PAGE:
Chicago announced it will cut energy consumption 20% in 24 million square feet of public and private building space as part of the Obama Administration's Better Buildings Challenge.
Over the next five years, Chicago plans to upgrade 10 million square feet of city-owned buildings and 14 million square feet of privately owned buildings that are partnering with the city.
The California's Pacific Gas and Electric (PG&E) also signed on as a utility partner. It will provide energy efficiency programs that will reach 30 million square feet of its commercial customers by 2015 - the equivalent square footage of 11 Empire State Buildings.
Last year, President Obama launched the initiative to catalyze private sector investments in commercial and industrial building efficiency, create skilled green building jobs, while reducing emissions, utility bills and growing new industries.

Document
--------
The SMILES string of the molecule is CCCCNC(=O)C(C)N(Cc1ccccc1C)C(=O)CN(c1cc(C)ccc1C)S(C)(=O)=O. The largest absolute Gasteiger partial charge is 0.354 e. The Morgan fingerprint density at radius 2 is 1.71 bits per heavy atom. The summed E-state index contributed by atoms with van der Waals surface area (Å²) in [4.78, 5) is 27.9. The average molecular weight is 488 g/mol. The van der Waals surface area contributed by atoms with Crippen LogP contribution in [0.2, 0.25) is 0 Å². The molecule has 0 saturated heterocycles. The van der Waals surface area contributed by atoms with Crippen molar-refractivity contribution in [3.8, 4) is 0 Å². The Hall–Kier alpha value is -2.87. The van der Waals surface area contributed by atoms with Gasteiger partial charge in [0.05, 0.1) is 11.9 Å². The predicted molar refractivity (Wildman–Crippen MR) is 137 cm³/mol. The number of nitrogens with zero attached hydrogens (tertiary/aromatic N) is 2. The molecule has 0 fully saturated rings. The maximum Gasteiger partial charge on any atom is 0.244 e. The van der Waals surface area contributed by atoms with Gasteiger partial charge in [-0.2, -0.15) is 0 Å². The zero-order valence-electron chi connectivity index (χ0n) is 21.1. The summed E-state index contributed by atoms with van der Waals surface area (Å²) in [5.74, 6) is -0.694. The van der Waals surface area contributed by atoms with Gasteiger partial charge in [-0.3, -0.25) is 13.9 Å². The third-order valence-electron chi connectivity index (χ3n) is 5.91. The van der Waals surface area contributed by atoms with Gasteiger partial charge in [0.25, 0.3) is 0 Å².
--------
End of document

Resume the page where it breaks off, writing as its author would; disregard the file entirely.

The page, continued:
The energy to operate buildings in the US costs about $200 billion a year. Making them 20% more energy efficient will save over $40 billion over the next decade for local governments and businesses.
The program challenges CEOs, university presidents, and state and local leaders to reduce their portfolio-wide energy use by 20% by 2020 and to share the results of their strategies.
Over 60 organizations have joined so far, representing 1.6 billion square feet of building space (and 100,000 construction jobs), in addition to 300 manufacturing plants, and a coalition of 25 professional sports teams.
Late last year, Obama updated the program directing all federal agencies to make at least $2 billion worth of energy efficiency upgrades over the next two years.
Another building efficiency program is under the Clinton Climate Initiative Cities program and the C40 Cities Climate Leadership Group.
Better Buildings Challenge website: